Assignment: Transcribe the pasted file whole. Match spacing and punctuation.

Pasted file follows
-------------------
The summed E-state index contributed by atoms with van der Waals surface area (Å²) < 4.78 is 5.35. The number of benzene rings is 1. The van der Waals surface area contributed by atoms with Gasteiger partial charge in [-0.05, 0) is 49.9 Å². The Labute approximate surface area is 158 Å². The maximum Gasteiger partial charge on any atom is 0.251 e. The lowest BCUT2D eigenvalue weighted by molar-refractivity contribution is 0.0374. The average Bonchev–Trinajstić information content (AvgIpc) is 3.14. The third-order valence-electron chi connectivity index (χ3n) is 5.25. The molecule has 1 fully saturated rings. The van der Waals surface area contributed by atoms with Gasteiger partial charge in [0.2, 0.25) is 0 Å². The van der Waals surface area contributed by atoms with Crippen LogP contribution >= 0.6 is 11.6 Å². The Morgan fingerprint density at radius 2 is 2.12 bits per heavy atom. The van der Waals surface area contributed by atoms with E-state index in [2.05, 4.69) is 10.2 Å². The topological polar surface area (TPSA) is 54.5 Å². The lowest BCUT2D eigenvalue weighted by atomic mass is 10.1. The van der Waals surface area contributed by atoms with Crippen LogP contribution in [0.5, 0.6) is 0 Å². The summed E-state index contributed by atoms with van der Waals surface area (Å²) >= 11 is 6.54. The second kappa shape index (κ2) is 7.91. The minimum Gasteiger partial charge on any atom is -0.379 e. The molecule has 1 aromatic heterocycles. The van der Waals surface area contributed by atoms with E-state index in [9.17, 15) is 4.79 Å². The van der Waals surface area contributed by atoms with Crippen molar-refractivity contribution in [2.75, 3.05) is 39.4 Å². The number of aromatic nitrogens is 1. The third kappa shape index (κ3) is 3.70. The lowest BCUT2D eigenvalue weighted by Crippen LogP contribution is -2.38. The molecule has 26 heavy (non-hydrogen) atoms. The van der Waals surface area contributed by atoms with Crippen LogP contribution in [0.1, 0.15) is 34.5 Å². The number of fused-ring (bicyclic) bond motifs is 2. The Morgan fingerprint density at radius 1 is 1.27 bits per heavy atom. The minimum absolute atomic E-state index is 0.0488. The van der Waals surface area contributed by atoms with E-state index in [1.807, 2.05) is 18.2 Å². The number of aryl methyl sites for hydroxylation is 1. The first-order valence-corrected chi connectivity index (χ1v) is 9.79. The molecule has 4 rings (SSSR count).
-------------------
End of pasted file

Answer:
The summed E-state index contributed by atoms with van der Waals surface area (Å²) < 4.78 is 5.35. The number of benzene rings is 1. The van der Waals surface area contributed by atoms with Gasteiger partial charge in [-0.05, 0) is 49.9 Å². The Labute approximate surface area is 158 Å². The maximum Gasteiger partial charge on any atom is 0.251 e. The lowest BCUT2D eigenvalue weighted by molar-refractivity contribution is 0.0374. The average Bonchev–Trinajstić information content (AvgIpc) is 3.14. The third-order valence-electron chi connectivity index (χ3n) is 5.25. The molecule has 1 fully saturated rings. The van der Waals surface area contributed by atoms with Gasteiger partial charge in [0.2, 0.25) is 0 Å². The van der Waals surface area contributed by atoms with Crippen LogP contribution >= 0.6 is 11.6 Å². The Morgan fingerprint density at radius 2 is 2.12 bits per heavy atom. The van der Waals surface area contributed by atoms with E-state index in [2.05, 4.69) is 10.2 Å². The topological polar surface area (TPSA) is 54.5 Å². The lowest BCUT2D eigenvalue weighted by atomic mass is 10.1. The van der Waals surface area contributed by atoms with Crippen LogP contribution in [0.5, 0.6) is 0 Å². The summed E-state index contributed by atoms with van der Waals surface area (Å²) >= 11 is 6.54. The second kappa shape index (κ2) is 7.91. The minimum Gasteiger partial charge on any atom is -0.379 e. The molecule has 1 aromatic heterocycles. The van der Waals surface area contributed by atoms with E-state index in [9.17, 15) is 4.79 Å². The van der Waals surface area contributed by atoms with Crippen molar-refractivity contribution in [2.75, 3.05) is 39.4 Å². The number of aromatic nitrogens is 1. The third kappa shape index (κ3) is 3.70. The lowest BCUT2D eigenvalue weighted by Crippen LogP contribution is -2.38. The molecule has 26 heavy (non-hydrogen) atoms. The van der Waals surface area contributed by atoms with Crippen LogP contribution in [0.1, 0.15) is 34.5 Å². The number of fused-ring (bicyclic) bond motifs is 2. The Morgan fingerprint density at radius 1 is 1.27 bits per heavy atom. The minimum absolute atomic E-state index is 0.0488. The van der Waals surface area contributed by atoms with E-state index in [1.807, 2.05) is 18.2 Å². The number of aryl methyl sites for hydroxylation is 1. The first-order valence-corrected chi connectivity index (χ1v) is 9.79. The molecule has 4 rings (SSSR count).